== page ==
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Le 3 avril 2017, le Conseil de l'Union européenne a adopté, au bout d'un long débat, le règlement visant à répondre au problème des conflits et atteintes aux droits humains en lien avec le commerce mondial des minerais d'étain, tantale, tungstène et or (3TG) par le biais de la certification des importateurs européens (lien français pas disponible) . Le règlement entrera maintenant en vigueur peu après sa publication au journal officiel de l'UE, bien que les principales clauses sur le devoir de diligence, la gestion des risques, la communication d'informations et autres obligations de reddition de comptes ne seront contraignantes qu'à partir du 1er janvier 2021. Ce règlement explique comment, contrairement à la loi Dodd-Frank, la loi américaine équivalente qui est plus limitée sur le plan géographique, le devoir de diligence devrait être respecté sur les matiériaux provenant à l'origine de zones « de conflit ou à haut risque » à travers le monde. Les importateurs des produits énumérés dans l'UE sont encouragés à commencer à comprendre les exigences et à étudier la meilleure approche pour s'y conformer. Il est prévu que le règlement s'applique aux produits d'étain définis par les codes NC suivants :
• Étain brut 8001
• Barres, profilés et fils en étain 8003 00 00
• Autres ouvrages en étain 8007 00
• Minerais d'étain et leurs concentrés 2609 00 00
• Oxydes et hydroxydes d'étain ex 2825 90 85
• Chlorure d'étain 2827 39 10

Différents seuils ont aussi été établis pour les volumes d'importation afin d'exempter les petits importateurs de ces obligations, même si cela n'est pas conforme aux recommandations de l'OCDE sur le devoir de diligence dans les chaînes d'approvisionnement, lesquelles expliquent comment les mesures peuvent être adaptées à la taille d'une entreprise et utilisées par tous. Les importateurs concernés devront faire l'objet d'un audit supplémentaire. La Commission européenne va élaborer, sous la forme d'un manuel, des lignes directrices non contraignantes afin d'aider les entreprises dans l'identification des zones de conflit et à haut risque, bien qu'il soit improbable que des conseils spécifiques et actualisés sur des lieux précis soient disponibles. Le Règlement n'impose pas d'obligations aux entreprises en aval qui produisent ou importent des biens de consommation, quoique des mesures volontaristes soient recommandées. En conséquence, il semble que le Règlement ne contrôlera pas totalement l'importation de marchandises potentiellement affectées par les conflits ou les droits humains au sein de l'UE.

The risk of human rights tainted tungsten, tin, tantalum and gold (3TG) entering the supply chains of tech firms is extending well beyond countries considered to be the traditional source of the so called “conflict minerals,” used by armed groups to finance their war against established governments.

African countries, particularly the Democratic Republic of Congo and those in the Great Lakes Region, are not longer the only nor the main providers of tainted 3TG, key to the production of high tech devices and batteries for electric cars, global risk consultancy Verisk Maplecroft warns.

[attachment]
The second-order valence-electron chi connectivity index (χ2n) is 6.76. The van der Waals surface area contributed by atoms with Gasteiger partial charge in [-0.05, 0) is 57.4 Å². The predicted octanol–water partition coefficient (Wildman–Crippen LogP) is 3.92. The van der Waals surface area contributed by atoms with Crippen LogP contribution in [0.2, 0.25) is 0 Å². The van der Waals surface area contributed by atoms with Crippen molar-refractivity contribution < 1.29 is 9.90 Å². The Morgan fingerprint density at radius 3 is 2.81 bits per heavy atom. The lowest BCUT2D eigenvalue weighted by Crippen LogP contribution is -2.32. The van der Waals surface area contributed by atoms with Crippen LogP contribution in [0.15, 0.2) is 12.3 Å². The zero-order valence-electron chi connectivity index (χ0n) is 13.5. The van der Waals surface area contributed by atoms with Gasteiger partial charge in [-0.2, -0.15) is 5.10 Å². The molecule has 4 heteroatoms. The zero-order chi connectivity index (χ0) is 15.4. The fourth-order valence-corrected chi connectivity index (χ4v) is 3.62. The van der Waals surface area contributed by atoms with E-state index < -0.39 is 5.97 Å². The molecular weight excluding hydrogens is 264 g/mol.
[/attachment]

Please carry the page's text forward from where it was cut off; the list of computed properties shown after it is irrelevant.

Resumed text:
The company’s newly released Commodity Risk Service reveals that 3TG minerals are also being produced at sites under the control of armed groups in both Myanmar and Colombia in order to fund violence.

According to their findings, the United Wa State Army is involved in tin production in north-eastern Myanmar, with output traced to Chinese factories producing electronic products. In Colombia, in turn, armed groups such as the ELN are currently in control of gold and tungsten mining operations.

“US supply chain legislation on mandatory reporting and traceability has focused on 3TG minerals from the Great Lakes,” says Stefan Sabo-Walsh, director of commodities research at Verisk Maplecroft. “This can leave tech firms focused on one region despite the myriad of risks occurring elsewhere in their supply chains.”

Tin mostly mined by children

In its assessment of 20 key human rights and environmental issues related to the extraction of 3TG minerals globally, Verisk Maplecroft identifies tin as the commodity that poses the highest risk for labour rights violations. Outside of the DRC, the use of minors is extremely likely in three of the eight largest tin-producing countries – Bolivia, Myanmar and Indonesia – while five are also identified as “high risk” for forced labour, including China and Peru.

Slavery, unfortunately, is still present is some of the producing nations, Brazil and the DRC, the researches say.

Occupational health and safety violations are also widespread across the largest tin-producing countries. This is a particular issue in the informal mining sector, which sees artisanal miners and surrounding communities regularly exposed to hazards, including mine cave-ins and the spread of diseases such as malaria.

Tantalum, widely used in the production of electronics, is also heavily linked to child labour, with the producing countries of Mozambique, Burundi and Rwanda categorised as ‘extreme risk’ for the issue.

According to Verisk Maplecroft, child labour and other human rights abuses are much less likely to be an issue with responsible international mining majors, due to their application of best practice international standards. The problem for tech companies is they often don’t know if the metals used in their products come from irresponsibly managed operations – whether industrial or artisanal – as they lack visibility of their supply chains at the mine or smelter level. This leaves them exposed to the potential for their products to contain tantalum and other minerals mined by underage workers in extremely hazardous conditions.